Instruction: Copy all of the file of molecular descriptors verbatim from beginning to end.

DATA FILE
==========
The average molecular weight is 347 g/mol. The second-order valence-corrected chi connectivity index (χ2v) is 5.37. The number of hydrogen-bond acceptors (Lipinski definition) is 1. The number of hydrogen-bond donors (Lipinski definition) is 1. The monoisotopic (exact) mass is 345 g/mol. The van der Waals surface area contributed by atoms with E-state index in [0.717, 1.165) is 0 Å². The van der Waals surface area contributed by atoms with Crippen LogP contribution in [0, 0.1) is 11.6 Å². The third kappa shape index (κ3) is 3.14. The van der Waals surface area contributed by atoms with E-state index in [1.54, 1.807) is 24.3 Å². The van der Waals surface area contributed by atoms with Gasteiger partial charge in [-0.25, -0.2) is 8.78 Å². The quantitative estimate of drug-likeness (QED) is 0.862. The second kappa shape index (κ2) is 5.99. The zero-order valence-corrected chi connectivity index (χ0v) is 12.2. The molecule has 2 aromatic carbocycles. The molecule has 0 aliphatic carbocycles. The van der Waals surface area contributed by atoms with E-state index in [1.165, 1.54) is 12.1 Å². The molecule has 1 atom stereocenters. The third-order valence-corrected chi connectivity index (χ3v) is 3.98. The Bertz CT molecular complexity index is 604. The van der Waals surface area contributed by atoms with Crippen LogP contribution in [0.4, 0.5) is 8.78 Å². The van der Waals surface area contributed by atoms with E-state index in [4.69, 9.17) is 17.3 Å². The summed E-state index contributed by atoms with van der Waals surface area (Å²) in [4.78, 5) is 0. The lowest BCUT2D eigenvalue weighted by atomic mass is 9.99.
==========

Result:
The average molecular weight is 347 g/mol. The second-order valence-corrected chi connectivity index (χ2v) is 5.37. The number of hydrogen-bond acceptors (Lipinski definition) is 1. The number of hydrogen-bond donors (Lipinski definition) is 1. The monoisotopic (exact) mass is 345 g/mol. The van der Waals surface area contributed by atoms with E-state index in [0.717, 1.165) is 0 Å². The van der Waals surface area contributed by atoms with Crippen LogP contribution in [0, 0.1) is 11.6 Å². The third kappa shape index (κ3) is 3.14. The van der Waals surface area contributed by atoms with E-state index in [1.54, 1.807) is 24.3 Å². The van der Waals surface area contributed by atoms with Gasteiger partial charge in [-0.25, -0.2) is 8.78 Å². The quantitative estimate of drug-likeness (QED) is 0.862. The second kappa shape index (κ2) is 5.99. The zero-order valence-corrected chi connectivity index (χ0v) is 12.2. The molecule has 2 aromatic carbocycles. The molecule has 0 aliphatic carbocycles. The van der Waals surface area contributed by atoms with E-state index in [1.165, 1.54) is 12.1 Å². The molecule has 1 atom stereocenters. The third-order valence-corrected chi connectivity index (χ3v) is 3.98. The Bertz CT molecular complexity index is 604. The van der Waals surface area contributed by atoms with Crippen LogP contribution in [0.4, 0.5) is 8.78 Å². The van der Waals surface area contributed by atoms with E-state index in [4.69, 9.17) is 17.3 Å². The summed E-state index contributed by atoms with van der Waals surface area (Å²) in [4.78, 5) is 0. The lowest BCUT2D eigenvalue weighted by atomic mass is 9.99.